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Another Problem with the “Right to be Forgotten”

History is riddled with examples where attempts to achieve one outcome actually led to the opposite result. In May, the European Court of Justice (ECJ) ruled that Europeans have the “right to be forgotten,” the ability to request search engines to remove links from queries associated with their names if those results are irrelevant, inappropriate, or outdated. Just as Prohibition famously increased alcohol consumption, it would seem the “right to be forgotten,” while intended to increase online privacy, may actually have the opposite effect, both by cataloging shameful information and incentivizing individuals to publicize the very materials people want forgotten.

Since the decision, Google has scrambled to meet Europe’s demands by creating an online form to process removal requests and hiring new personnel to handle compliance. When individuals want information removed about themselves, they must submit verification of their identity, provide the URLs to be removed, and justify why they should be taken down. Google then verifies that the submitted information is accurate and meets the criteria for removal. Then, if the company decides to take the link down, it notifies the website where the content was posted of the removal. Google keeps records of these removed links and the requester’s identity in order to maintain the new search results and to respond to appeals. This means Google is creating a database where it holds all of the information meant to be forgotten and to whom that information is associated.

This brings to mind the idea of a “Database of Ruin,” a term coined by Paul Ohm, a professor at the University of Colorado Law School. Ohm describes a future where a massive global database collects so much information that it eventually learns at least one deeply personal secret about everyone in the world and causes society great harm. While the very idea of a “Database of Ruin” sounds like an idea from a Dr. Who villain, Europe may actually be bringing such an absurdity to life. Most of us have something online that we would not like everyone else knowing about, but actually finding that information is like looking for a needle in a field of haystacks. With the “right to be forgotten,” Europe is now placing all of its needles in a single “haystack,” effectively collecting its dirty laundry in one place. This is an unnerving concept given the fact that hundreds of US companies were exposed to data breaches in 2013. Let’s hope this database is never hacked!

Furthermore, the “right to be forgotten” has led to more notoriety for these removed links than if the search results had just been left alone. This result is often referred to as the Streisand Effect, named after singer Barbra Streisand who, out of concerns for her privacy, sued a photographer that had taken a picture of her home in California. Prior to the lawsuit, the image had been downloaded 6 times from the photographer’s website, but the lawsuit’s resulting publicity drove more than 420,000 visits in the following month. In the same way, when websites are notified of Google’s takedowns, they often draw even more attention to the issue. Recently The Telegraph reported the removal of an article on its website from Google’s searches, which begat a cycle of more removals and more reporting on that article. The loser in this example was not The Telegraph or Google, but the person who wanted that information to be private in the first place.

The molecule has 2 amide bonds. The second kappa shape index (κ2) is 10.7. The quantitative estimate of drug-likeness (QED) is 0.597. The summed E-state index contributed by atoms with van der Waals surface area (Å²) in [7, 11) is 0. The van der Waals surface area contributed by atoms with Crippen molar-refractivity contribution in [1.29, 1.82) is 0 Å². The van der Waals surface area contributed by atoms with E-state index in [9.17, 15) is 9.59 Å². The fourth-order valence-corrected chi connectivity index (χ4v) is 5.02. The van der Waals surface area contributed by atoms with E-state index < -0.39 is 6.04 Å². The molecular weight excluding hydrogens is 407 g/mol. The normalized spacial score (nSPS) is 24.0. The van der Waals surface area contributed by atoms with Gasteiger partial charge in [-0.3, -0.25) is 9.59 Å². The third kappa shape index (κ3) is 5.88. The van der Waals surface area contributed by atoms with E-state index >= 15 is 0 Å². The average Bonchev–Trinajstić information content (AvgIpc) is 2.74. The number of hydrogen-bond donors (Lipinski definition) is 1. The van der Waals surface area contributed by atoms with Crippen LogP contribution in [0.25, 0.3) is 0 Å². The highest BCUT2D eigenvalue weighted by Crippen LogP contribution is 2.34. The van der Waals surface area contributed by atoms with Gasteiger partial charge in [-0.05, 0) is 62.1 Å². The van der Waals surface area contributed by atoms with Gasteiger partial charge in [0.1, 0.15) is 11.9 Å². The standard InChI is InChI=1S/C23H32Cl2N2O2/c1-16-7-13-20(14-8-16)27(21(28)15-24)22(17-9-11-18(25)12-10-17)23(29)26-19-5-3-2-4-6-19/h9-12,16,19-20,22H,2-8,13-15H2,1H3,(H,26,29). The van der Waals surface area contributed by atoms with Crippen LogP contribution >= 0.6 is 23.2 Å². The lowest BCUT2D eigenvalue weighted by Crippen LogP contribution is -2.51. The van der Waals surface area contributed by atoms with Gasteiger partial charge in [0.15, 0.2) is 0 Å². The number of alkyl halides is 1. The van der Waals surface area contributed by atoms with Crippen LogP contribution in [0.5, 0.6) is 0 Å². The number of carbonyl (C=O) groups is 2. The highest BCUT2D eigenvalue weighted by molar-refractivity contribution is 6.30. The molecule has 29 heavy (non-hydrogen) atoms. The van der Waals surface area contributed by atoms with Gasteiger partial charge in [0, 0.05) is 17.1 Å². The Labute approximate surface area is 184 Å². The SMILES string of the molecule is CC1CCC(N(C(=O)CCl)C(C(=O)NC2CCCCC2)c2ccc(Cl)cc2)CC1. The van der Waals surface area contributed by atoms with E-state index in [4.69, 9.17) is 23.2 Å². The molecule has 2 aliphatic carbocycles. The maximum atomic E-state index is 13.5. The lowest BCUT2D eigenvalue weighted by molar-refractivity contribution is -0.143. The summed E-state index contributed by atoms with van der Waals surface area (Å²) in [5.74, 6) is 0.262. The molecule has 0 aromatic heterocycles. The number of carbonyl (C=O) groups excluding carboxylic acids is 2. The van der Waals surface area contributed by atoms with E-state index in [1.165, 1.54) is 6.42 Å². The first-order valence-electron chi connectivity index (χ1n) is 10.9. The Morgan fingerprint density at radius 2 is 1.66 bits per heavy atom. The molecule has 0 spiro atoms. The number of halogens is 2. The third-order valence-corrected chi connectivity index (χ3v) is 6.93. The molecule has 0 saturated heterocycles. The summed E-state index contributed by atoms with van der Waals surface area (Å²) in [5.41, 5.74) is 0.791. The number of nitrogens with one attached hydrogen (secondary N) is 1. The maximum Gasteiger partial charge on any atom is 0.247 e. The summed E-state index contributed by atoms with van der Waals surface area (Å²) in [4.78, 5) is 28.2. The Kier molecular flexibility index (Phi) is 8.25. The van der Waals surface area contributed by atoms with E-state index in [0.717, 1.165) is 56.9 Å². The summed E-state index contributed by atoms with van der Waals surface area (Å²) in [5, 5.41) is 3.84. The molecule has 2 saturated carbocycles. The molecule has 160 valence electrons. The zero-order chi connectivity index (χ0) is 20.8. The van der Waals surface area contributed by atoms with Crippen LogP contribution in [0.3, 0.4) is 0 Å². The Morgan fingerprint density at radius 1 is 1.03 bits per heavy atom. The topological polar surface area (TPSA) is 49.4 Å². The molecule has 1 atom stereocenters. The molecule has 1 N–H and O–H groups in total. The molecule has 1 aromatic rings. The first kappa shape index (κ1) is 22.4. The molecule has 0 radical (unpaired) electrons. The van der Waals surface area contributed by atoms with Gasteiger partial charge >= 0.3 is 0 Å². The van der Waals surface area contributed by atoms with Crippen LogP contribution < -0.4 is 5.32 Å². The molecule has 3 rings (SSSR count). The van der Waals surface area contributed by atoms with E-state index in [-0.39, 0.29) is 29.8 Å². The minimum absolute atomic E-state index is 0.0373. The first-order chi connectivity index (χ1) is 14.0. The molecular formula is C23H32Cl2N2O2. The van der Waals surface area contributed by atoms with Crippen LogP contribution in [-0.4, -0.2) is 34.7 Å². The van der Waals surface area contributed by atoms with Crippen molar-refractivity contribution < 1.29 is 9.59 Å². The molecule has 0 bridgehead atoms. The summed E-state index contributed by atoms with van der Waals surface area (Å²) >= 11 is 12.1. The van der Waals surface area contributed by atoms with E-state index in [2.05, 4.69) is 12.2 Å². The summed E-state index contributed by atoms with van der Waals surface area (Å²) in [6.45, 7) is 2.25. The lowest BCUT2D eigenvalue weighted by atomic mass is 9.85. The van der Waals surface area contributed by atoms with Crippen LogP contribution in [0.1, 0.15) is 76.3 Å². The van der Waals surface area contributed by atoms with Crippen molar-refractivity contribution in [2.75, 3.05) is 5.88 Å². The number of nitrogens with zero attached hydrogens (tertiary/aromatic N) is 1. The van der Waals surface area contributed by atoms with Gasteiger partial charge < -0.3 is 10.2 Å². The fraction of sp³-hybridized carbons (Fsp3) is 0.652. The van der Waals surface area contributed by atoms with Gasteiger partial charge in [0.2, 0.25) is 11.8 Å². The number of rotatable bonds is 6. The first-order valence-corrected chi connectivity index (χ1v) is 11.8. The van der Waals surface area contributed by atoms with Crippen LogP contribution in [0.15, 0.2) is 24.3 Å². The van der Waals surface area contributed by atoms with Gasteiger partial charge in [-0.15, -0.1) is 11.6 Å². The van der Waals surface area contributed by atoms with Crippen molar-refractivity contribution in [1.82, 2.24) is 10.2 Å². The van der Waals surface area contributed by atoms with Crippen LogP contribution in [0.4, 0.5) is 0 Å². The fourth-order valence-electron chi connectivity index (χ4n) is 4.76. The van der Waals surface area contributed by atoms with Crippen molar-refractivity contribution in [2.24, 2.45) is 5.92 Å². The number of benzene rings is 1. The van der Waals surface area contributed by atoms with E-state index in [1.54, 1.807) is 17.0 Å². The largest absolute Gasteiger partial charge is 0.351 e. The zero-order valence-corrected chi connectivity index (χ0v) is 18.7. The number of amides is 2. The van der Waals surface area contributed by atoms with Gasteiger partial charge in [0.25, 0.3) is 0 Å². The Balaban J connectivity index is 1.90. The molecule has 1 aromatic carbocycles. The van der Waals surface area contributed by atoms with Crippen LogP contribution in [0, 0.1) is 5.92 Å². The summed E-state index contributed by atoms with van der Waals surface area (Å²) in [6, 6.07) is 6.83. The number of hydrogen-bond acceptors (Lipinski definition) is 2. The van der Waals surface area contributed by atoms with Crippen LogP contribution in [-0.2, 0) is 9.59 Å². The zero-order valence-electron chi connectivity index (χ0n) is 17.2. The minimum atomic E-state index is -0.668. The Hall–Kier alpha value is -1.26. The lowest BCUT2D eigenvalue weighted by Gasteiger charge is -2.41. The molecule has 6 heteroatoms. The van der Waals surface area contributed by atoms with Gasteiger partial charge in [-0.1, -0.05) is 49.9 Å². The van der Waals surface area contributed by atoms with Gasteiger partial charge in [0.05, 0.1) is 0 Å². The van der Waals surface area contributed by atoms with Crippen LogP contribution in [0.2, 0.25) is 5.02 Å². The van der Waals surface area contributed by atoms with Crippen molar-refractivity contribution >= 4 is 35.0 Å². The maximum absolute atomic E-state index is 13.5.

The European Union has voiced its displeasure over this effect, saying Google’s process is to blame. However, if the European Union took control and started gathering this information in its own database, privacy groups would be up in arms about government overreach. Additionally, if Google stopped notifying websites of these takedowns, they would be unable to appeal that the removed links were actually in the public interest, as The Guardian did in July, subsequently reversing Google’s initial decision. This type of feedback is imperative for transparency and accountability in the system.

It is important to note that this information is not actually removed from the Internet, just search engine results, and in many cases this may increase the privacy of some individuals because the information is less accessible. Google’s implementation of this law is not the problem, as gathering this data and notifying each website of a takedown is the only way to ensure accountability and accuracy in the process. The problem is the “right to be forgotten” itself, which in its very implementation—by any organization, public or private—often defeats the purpose and leads to unintended effects that can create more privacy harms for individuals with this “right” than those without it.

Daniel Castro contributed to this blog. Photo credit: Alexander Key

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